Bad or problematic input design could seriously interfere with game play experience. Input should be as simple as possible, but at the same time hold certain level of complexity so players actions would not interfere with one another. Or it can become a big design problem that often cause player losing the game which leads to frustration.
Example: In Torchlight2, player can use left mouse button click a place order his or her protagonist to go there. Also, player can use left mouse button click on an enemy or object to “attack”. Simple enough, right? But when players is low on health and attempt to flee from danger, they would often accidentally click on a barrel or something and cause their protagonists to stop and attack the barrel, which often lead to protagonists’ death. Players would get upset because they didn’t make any mistake, they lose the game because the input design is problematic.
Example Two: Pokemon Go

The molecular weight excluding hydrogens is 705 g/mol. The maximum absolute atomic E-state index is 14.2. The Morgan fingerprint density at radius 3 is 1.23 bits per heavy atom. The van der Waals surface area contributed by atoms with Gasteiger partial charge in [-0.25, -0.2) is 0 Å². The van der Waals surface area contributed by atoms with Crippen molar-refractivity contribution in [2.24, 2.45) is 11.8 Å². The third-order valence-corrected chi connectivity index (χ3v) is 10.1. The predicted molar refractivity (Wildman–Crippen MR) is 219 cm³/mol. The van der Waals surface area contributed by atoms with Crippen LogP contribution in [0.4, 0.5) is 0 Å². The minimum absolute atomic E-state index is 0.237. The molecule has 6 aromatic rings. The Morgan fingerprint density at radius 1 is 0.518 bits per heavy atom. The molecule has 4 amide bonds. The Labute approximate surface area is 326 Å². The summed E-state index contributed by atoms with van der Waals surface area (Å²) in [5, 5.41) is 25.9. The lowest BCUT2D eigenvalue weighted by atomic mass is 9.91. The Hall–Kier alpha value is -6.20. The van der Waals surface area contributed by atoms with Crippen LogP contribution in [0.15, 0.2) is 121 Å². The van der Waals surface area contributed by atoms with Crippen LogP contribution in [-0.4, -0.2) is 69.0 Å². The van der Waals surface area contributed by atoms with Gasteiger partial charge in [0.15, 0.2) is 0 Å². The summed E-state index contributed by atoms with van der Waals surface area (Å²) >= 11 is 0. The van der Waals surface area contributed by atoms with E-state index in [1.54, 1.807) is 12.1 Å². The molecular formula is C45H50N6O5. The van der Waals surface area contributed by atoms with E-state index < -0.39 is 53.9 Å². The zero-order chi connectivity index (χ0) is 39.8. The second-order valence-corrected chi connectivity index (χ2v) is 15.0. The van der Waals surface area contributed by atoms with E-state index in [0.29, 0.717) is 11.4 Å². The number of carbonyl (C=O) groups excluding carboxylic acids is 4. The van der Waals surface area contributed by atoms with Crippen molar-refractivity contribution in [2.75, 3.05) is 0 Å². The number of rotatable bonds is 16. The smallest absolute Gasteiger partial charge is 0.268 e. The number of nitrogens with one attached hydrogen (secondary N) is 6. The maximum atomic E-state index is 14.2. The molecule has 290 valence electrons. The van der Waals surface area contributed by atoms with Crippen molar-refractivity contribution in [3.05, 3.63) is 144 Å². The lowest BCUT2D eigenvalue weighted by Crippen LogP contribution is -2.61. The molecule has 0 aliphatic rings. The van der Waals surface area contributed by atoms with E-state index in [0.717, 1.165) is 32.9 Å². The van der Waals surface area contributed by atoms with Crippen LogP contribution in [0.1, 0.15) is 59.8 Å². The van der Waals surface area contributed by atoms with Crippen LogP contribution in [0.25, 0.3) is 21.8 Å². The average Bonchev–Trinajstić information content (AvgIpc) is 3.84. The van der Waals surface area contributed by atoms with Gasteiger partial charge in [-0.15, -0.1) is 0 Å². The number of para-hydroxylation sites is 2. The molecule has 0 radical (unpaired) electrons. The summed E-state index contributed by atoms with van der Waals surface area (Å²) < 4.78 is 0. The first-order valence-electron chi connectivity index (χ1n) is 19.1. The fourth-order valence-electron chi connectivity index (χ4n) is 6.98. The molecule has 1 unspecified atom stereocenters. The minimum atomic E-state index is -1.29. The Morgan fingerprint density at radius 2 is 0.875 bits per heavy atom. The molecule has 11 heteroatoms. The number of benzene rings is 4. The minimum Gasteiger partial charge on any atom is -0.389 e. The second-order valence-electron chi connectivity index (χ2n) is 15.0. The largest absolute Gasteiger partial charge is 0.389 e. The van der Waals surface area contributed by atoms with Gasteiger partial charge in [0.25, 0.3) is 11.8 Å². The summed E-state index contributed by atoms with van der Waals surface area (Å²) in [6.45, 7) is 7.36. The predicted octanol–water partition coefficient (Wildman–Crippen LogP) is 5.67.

Pokémon Go has problems with input design similar to those that many mobile games suffer from. In multiple cases there are small selection areas for desired activities. Some of these have the selection for various irreversible actions located right next to other harmless actions that the player might want to take advantage of. This can be problematic when the touchscreen of the platform is small, as it sometimes leads to the player selecting the irreversible action instead of the desired one and almost unintentionally changing an asset. In Pokémon Go, an option for ‘Appraise’ or ‘Favorite’ is right next to the option to ‘Transfer.’ This can lead to the player almost transferring a prized Pokémon on numerous occasions. Small selection boxes can also frustrate the player when they try to select smaller Pokémon available to catch, as it is difficult to get the game to sense the intended selection.